State fails to recoup €8m paid to GPs for care of dead patients

NOT one cent of the over €8 million paid out to GPs for the care of elderly medical card patients who were dead has been recovered despite Government promises to recoup the full amount.

Around 1,780 GPs were overpaid amounts from €31 to €42,000 in respect of almost 30,000 former patients in the over 70s age bracket.

Attempts to have the money repaid to the taxpayer are tied up in an industrial relations dispute and also hampered by the threat of legal action on other doctors’ grievances.

A total of 104,236 patients’ names were removed from the medical card scheme after the Controller and Auditor General (C&AG) said the list should be updated three years ago.

The C&AG’s warning followed the Government’s decision at that time to extend the medical card to everyone over the age of 70 regardless of their financial status.

Most of the removals in the three years since were “normal deletions” arising after a patient died, moved from one health board area to another or became ineligible for free health services.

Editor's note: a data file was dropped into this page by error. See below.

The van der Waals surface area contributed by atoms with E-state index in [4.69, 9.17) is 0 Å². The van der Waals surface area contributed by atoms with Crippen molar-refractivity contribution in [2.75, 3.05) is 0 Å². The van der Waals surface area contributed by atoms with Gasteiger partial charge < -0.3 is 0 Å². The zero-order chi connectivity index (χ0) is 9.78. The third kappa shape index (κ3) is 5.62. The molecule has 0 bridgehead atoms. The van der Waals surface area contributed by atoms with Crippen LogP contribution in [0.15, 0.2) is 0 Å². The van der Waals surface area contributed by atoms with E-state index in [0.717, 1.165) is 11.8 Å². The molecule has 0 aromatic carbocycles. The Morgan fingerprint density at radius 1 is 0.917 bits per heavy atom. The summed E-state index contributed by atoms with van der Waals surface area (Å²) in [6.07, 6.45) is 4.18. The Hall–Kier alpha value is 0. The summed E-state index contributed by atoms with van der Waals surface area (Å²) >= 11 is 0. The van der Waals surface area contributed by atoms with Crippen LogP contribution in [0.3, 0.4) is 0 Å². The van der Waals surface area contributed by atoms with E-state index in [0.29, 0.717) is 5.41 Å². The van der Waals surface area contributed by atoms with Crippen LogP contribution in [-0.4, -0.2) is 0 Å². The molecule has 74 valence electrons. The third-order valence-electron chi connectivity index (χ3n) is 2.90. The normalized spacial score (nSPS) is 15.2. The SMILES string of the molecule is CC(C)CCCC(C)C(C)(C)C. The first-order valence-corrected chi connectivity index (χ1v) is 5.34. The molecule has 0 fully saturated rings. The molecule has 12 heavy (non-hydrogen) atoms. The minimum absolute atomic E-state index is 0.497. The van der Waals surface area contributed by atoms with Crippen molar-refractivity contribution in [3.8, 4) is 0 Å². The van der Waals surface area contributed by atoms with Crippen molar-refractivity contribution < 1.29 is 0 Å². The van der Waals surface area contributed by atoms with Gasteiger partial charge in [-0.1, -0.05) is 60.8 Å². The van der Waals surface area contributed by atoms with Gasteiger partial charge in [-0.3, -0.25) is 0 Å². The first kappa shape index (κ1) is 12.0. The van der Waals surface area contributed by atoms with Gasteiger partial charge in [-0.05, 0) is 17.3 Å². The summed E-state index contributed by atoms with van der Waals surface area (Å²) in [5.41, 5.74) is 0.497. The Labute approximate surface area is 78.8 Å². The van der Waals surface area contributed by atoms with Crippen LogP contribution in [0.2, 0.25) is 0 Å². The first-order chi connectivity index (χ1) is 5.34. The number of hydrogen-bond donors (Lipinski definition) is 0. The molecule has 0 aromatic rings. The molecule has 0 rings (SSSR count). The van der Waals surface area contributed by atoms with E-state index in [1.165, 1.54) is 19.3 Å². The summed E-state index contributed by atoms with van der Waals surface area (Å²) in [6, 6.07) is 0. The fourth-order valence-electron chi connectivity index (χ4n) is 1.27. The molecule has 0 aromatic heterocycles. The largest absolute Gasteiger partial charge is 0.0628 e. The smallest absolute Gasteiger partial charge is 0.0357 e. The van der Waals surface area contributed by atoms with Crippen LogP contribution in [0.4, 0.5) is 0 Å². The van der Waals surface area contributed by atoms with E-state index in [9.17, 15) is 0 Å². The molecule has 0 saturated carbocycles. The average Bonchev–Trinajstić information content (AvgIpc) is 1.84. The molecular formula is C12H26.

However, almost a third of the removals, a total of 29,165, were over 70s who had died.

The C&AG estimated the sum paid to doctors for caring for these ghost patients was €8.468 million.

The C&AG noted that the Department of Health told the GPs’ representative body, the Irish Medical Organisation (IMO), in September last year that repayment would be demanded of all the doctors concerned.

But the IMO refused to ask its members to cough up, claiming that they had been underpaid for other categories of patients such as newborn babies and teenagers who were eligible for a medical card in their own right at the age of 16.

The department feared legal action on the alleged underpayments and agreed to examine the claims in an exercise due to be completed by the end of this month. In relation to the overpayments, however, the C&AG said: “Nothing had been recovered by July 2004.”

The C&AG also noted that there had been no amendments to the GPs’ contract to safeguard against future overpayments because the entire contract was facing revamp due to changes proposed by the Hanly Report on reform of the health services.

In another finding on the Department of Health, the C&AG said the total sum repaid to patients left short by changes in the Drugs Payment Scheme in 2001 had reached €6.438m by July 2004. Over 36,000 refund cheques were issued and the average amount paid back was €177.

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